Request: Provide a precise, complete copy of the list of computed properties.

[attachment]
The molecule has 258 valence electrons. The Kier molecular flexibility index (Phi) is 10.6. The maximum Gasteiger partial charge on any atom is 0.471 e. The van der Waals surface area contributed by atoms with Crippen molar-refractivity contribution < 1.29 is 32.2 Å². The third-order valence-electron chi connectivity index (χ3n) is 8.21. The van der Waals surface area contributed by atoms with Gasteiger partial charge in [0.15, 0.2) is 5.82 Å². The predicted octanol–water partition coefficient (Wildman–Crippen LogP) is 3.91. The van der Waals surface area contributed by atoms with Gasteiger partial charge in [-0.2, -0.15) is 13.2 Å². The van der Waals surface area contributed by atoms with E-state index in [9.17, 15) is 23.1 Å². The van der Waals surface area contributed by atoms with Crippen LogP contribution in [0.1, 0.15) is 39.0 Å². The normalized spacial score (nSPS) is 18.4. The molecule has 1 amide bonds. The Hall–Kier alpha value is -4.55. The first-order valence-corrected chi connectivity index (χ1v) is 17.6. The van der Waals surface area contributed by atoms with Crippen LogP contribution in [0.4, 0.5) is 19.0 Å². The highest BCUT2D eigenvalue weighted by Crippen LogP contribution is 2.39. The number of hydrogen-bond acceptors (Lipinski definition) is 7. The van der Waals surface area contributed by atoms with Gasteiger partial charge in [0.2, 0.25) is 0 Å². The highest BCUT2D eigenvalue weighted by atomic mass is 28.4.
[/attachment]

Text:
The molecule has 258 valence electrons. The Kier molecular flexibility index (Phi) is 10.6. The maximum Gasteiger partial charge on any atom is 0.471 e. The van der Waals surface area contributed by atoms with Crippen molar-refractivity contribution < 1.29 is 32.2 Å². The third-order valence-electron chi connectivity index (χ3n) is 8.21. The van der Waals surface area contributed by atoms with Gasteiger partial charge in [0.15, 0.2) is 5.82 Å². The predicted octanol–water partition coefficient (Wildman–Crippen LogP) is 3.91. The van der Waals surface area contributed by atoms with Gasteiger partial charge in [-0.2, -0.15) is 13.2 Å². The van der Waals surface area contributed by atoms with E-state index in [9.17, 15) is 23.1 Å². The van der Waals surface area contributed by atoms with Crippen LogP contribution in [0.1, 0.15) is 39.0 Å². The normalized spacial score (nSPS) is 18.4. The molecule has 1 amide bonds. The Hall–Kier alpha value is -4.55. The first-order valence-corrected chi connectivity index (χ1v) is 17.6. The van der Waals surface area contributed by atoms with Crippen LogP contribution in [0.4, 0.5) is 19.0 Å². The highest BCUT2D eigenvalue weighted by Crippen LogP contribution is 2.39. The number of hydrogen-bond acceptors (Lipinski definition) is 7. The van der Waals surface area contributed by atoms with Gasteiger partial charge in [0.2, 0.25) is 0 Å². The highest BCUT2D eigenvalue weighted by atomic mass is 28.4.